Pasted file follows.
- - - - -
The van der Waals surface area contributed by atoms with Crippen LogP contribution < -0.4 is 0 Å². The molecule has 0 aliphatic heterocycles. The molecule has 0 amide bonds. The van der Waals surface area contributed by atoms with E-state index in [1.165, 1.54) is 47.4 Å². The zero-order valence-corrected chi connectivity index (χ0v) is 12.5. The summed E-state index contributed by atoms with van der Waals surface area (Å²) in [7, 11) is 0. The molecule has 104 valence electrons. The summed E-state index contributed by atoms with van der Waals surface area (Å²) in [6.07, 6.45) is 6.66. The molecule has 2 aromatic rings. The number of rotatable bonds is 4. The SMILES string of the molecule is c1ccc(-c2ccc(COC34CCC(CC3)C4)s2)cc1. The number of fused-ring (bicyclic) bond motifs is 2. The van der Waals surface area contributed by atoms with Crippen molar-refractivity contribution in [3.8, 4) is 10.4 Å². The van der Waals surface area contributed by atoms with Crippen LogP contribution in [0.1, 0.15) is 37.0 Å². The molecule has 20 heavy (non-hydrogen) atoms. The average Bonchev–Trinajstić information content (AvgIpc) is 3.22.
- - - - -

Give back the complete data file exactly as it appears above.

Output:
The van der Waals surface area contributed by atoms with Crippen LogP contribution < -0.4 is 0 Å². The molecule has 0 aliphatic heterocycles. The molecule has 0 amide bonds. The van der Waals surface area contributed by atoms with E-state index in [1.165, 1.54) is 47.4 Å². The zero-order valence-corrected chi connectivity index (χ0v) is 12.5. The summed E-state index contributed by atoms with van der Waals surface area (Å²) in [7, 11) is 0. The molecule has 104 valence electrons. The summed E-state index contributed by atoms with van der Waals surface area (Å²) in [6.07, 6.45) is 6.66. The molecule has 2 aromatic rings. The number of rotatable bonds is 4. The SMILES string of the molecule is c1ccc(-c2ccc(COC34CCC(CC3)C4)s2)cc1. The number of fused-ring (bicyclic) bond motifs is 2. The van der Waals surface area contributed by atoms with Crippen molar-refractivity contribution in [3.8, 4) is 10.4 Å². The van der Waals surface area contributed by atoms with Crippen LogP contribution in [0.1, 0.15) is 37.0 Å². The molecule has 20 heavy (non-hydrogen) atoms. The average Bonchev–Trinajstić information content (AvgIpc) is 3.22.